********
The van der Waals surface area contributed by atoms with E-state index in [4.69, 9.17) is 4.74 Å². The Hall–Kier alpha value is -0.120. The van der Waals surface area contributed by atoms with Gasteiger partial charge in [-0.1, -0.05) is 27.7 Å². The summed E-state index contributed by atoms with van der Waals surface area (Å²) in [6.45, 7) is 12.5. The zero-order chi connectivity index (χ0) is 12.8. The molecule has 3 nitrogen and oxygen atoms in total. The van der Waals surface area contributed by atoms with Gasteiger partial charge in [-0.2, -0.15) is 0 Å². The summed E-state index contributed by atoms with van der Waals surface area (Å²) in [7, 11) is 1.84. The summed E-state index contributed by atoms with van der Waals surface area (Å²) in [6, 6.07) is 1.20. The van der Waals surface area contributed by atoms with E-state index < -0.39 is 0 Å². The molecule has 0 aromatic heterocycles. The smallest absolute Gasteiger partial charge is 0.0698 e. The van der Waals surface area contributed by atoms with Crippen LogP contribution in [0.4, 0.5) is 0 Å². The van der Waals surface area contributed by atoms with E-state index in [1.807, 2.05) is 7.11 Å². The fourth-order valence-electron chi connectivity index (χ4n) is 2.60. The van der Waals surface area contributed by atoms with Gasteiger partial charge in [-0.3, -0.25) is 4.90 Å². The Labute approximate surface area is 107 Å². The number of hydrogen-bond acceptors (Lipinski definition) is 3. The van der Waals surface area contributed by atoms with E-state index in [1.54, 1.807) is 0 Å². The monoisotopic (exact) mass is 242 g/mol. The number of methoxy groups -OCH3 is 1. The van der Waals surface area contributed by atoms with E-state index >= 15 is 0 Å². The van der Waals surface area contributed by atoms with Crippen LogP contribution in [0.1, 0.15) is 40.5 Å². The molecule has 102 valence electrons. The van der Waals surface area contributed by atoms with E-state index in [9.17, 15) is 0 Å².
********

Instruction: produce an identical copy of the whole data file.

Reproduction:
The van der Waals surface area contributed by atoms with E-state index in [4.69, 9.17) is 4.74 Å². The Hall–Kier alpha value is -0.120. The van der Waals surface area contributed by atoms with Gasteiger partial charge in [-0.1, -0.05) is 27.7 Å². The summed E-state index contributed by atoms with van der Waals surface area (Å²) in [6.45, 7) is 12.5. The zero-order chi connectivity index (χ0) is 12.8. The molecule has 3 nitrogen and oxygen atoms in total. The van der Waals surface area contributed by atoms with Gasteiger partial charge in [-0.2, -0.15) is 0 Å². The summed E-state index contributed by atoms with van der Waals surface area (Å²) in [7, 11) is 1.84. The summed E-state index contributed by atoms with van der Waals surface area (Å²) in [6, 6.07) is 1.20. The van der Waals surface area contributed by atoms with E-state index < -0.39 is 0 Å². The molecule has 0 aromatic heterocycles. The smallest absolute Gasteiger partial charge is 0.0698 e. The van der Waals surface area contributed by atoms with Crippen LogP contribution in [0.4, 0.5) is 0 Å². The van der Waals surface area contributed by atoms with E-state index in [1.807, 2.05) is 7.11 Å². The fourth-order valence-electron chi connectivity index (χ4n) is 2.60. The van der Waals surface area contributed by atoms with Gasteiger partial charge in [-0.3, -0.25) is 4.90 Å². The Labute approximate surface area is 107 Å². The number of hydrogen-bond acceptors (Lipinski definition) is 3. The van der Waals surface area contributed by atoms with E-state index in [1.54, 1.807) is 0 Å². The monoisotopic (exact) mass is 242 g/mol. The number of methoxy groups -OCH3 is 1. The van der Waals surface area contributed by atoms with E-state index >= 15 is 0 Å². The van der Waals surface area contributed by atoms with Crippen LogP contribution in [0.1, 0.15) is 40.5 Å². The molecule has 102 valence electrons. The van der Waals surface area contributed by atoms with E-state index in [9.17, 15) is 0 Å².